First experience on the snowboard
To feel the balance on
the board is difficult for a lot of students in the beginning. So the following
exercises will help you to get it easier:
1. On the flat, both feet in the binding:
Standing (Balance exercises):
Touch the front of your board. Touch the back of your board.
Getting up (easy): Kneel down. Stand up.
Getting up (difficult): Sit down. Stand up. Many students cannot do this. Try to think of an imaginary rail in front of you which you reach out and grab with your rear hand as you try to get up.
On the flat, One (Front) foot in: walk around. Skate and slide like a skateboard. Weight on front foot.
Front foot in : Straight run. Climb up on almost flat terrain. Push off. Glide straight down to a natural stop. Weight on front foot.
Front foot in: Direction change While doing straight run, with weight on front foot, look and point with front hand in the direction you want to turn.
Walking with front foot in Standing with both feet in the binding
Left turn: Imagine you
are opening a door to the left and you will turn left.
Right turn: Imagine your are opening a door to the right and you will turn right.
If this exercise doesn’t work well, imagine that the door is heavy and you need both hands to open it.
Lift (front foot in): Watch people get on the lift. Talk about getting off. Just do a straight run or slight direction changes as before as you get off. Lean forward. You shouldn’t think that it is difficult to get on the lift. The experience showed us that students who have fear of the lift are very nervous and so they make more mistakes and they fall down.
Both feet in. Side slip:. Straight down on heal edge or toe edge. Need a moderate incline. Balance wait over edge. Smooth changes. Slide evenly - like spreading peanut butter on bread. Stay on uphill edge.
Do not make a full turn (edge change). Go across the hill, sit down, flip over, do on other edge. This is the best way to learn.
What not to do:
As a beginner you should:
Never start immediately from the top of a pist without having tried the board on the flat.
Never apply the one foot method on a long incline - it may lead to injury,
Never lean backwards!
The Elementary Turn in brief
The Elementary turn is accomplished by a simple rotation of the upper body with the legs and snowboard which follow through. No flexion or extension is used. The snowboard remains flat. The student should not lean on the back -or the frontside of the snowboard.
Details about the Elementary Turn
Learning the turn into three phases:
turn is initiated by a strong anticipated (or pre-) rotation of the upper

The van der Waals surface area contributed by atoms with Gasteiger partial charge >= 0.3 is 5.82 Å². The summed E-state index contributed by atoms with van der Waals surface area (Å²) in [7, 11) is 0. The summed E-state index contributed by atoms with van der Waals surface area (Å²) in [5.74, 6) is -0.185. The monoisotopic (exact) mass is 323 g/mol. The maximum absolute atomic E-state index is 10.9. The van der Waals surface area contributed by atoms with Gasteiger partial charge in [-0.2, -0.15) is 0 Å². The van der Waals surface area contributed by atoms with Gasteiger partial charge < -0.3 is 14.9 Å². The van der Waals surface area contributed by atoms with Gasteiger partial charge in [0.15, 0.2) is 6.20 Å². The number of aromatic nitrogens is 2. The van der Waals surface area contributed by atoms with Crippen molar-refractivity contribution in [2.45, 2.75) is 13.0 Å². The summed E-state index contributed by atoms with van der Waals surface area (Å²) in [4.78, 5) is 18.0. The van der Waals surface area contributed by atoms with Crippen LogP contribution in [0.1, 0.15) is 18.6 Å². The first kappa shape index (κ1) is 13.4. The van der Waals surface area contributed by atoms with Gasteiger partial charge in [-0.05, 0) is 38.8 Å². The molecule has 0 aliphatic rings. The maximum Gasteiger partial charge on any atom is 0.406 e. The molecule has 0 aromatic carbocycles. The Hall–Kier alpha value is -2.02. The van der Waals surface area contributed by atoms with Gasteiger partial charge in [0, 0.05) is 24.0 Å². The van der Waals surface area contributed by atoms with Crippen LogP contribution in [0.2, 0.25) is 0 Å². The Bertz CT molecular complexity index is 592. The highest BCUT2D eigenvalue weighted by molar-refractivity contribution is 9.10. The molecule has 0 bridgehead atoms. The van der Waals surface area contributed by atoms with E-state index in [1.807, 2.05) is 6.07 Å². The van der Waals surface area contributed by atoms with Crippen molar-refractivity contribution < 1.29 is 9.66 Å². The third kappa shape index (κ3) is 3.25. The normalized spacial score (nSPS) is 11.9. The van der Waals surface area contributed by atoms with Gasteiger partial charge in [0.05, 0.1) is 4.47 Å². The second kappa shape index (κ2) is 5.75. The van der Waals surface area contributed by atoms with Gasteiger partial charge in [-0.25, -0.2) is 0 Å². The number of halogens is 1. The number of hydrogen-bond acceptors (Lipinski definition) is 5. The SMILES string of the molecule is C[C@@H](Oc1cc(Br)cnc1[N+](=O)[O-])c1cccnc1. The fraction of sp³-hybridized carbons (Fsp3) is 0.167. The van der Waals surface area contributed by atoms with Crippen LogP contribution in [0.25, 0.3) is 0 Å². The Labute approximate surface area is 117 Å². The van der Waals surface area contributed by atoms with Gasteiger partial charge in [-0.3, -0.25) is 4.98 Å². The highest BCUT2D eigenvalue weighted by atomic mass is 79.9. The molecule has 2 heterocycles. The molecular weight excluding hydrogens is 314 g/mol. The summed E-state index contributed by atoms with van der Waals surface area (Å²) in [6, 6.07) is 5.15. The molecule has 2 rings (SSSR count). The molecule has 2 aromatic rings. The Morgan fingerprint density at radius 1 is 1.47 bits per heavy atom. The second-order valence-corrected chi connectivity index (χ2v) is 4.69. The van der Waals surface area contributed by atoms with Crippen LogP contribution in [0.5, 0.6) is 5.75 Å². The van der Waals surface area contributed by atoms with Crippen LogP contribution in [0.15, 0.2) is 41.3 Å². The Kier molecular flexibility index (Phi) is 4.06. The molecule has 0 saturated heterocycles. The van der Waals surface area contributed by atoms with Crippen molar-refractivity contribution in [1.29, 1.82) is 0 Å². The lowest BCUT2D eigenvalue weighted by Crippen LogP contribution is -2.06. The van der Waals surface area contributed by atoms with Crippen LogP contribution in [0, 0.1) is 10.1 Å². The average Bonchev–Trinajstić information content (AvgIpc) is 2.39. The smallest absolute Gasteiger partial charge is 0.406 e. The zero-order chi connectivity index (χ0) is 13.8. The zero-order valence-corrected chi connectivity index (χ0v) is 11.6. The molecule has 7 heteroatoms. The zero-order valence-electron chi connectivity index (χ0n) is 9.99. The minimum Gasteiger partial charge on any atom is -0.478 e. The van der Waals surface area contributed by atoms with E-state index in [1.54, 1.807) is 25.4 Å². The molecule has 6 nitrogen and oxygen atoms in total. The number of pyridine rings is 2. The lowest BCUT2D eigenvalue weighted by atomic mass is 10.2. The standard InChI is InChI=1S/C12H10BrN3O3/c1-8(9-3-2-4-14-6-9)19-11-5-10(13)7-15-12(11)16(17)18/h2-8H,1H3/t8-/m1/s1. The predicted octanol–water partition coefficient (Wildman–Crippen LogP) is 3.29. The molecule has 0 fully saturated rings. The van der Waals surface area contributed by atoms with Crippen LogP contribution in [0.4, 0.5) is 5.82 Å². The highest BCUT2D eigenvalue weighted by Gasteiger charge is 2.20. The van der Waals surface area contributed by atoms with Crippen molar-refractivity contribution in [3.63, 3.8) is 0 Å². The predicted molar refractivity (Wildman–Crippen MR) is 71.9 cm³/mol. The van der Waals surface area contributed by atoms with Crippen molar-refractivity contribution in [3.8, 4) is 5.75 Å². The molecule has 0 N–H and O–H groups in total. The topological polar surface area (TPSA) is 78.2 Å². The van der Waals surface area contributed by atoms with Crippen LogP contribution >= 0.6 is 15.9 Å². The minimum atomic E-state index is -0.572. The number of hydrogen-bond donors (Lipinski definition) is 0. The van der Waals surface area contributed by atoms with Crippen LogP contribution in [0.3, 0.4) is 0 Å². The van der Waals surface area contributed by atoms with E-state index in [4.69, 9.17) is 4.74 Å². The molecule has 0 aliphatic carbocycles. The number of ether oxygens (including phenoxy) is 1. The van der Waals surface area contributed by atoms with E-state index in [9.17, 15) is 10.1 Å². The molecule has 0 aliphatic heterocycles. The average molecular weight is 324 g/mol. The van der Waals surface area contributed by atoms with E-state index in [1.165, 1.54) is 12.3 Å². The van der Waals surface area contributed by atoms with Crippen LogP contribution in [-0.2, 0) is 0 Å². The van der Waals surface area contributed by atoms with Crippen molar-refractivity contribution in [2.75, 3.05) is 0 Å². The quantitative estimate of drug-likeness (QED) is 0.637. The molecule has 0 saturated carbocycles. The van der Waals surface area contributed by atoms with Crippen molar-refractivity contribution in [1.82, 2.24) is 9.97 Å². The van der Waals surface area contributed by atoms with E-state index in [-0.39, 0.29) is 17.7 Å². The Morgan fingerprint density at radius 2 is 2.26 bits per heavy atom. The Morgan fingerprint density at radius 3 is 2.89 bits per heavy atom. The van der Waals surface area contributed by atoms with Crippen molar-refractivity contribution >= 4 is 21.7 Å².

body in the desired direction. Weight should be concentrated towards the
front of the snowboard. Though the snowboarder has rotated, the board has
not yet followed.
Driving: The snowboard will now start to follow the direction of rotation. The student must continue the anticipated rotation by rotating further as the board follows. Weight is maintained towards the front of the board. The snowboarder may lean slightly towards the inside of the turn.
Termination: Weight is brought back to an equal distribution across the board and the rotation is brought to a halt. If the snowboarder started the turn from the correct backside position then the turn will terminate with the frontside position.
Students usually have one turn stronger than the other. ( backside or frontside).
These are some of the common pitfalls and how they may be avoided:
Student can initiate,
but not complete the turn: This is usually happens to the student leaning
back once the board is facing down the fall line. Leaning back transfers
the weight to the back leg and once this happens the student no longer
has control. Try the following corrective exercises:
Maintain the front arm lower than the back (forcing more weight on the front)
Ensure the front knee remains bent
Ensure the rotation is accomplished over the front of the board
Student falls violently due to "catching an edge": This is usually due to the weight being on the heels when turning toeside or vice-versa. Get the student to maintain the board as flat as possible, and if any leaning is used then it must be towards the inside of the turn
Student "kicks" or "twists" to get the board to turn: Although the symptoms of this problem show at the end of the turn, the cause of the problem is usually due to the starting position (incorrect backside or frontside base position).
On the backside turn the
student can compliment the rotation by tucking the back knee into the front
On the frontside turn the student can compliment the rotation by moving the back knee away from the front knee.
The right falling!!!
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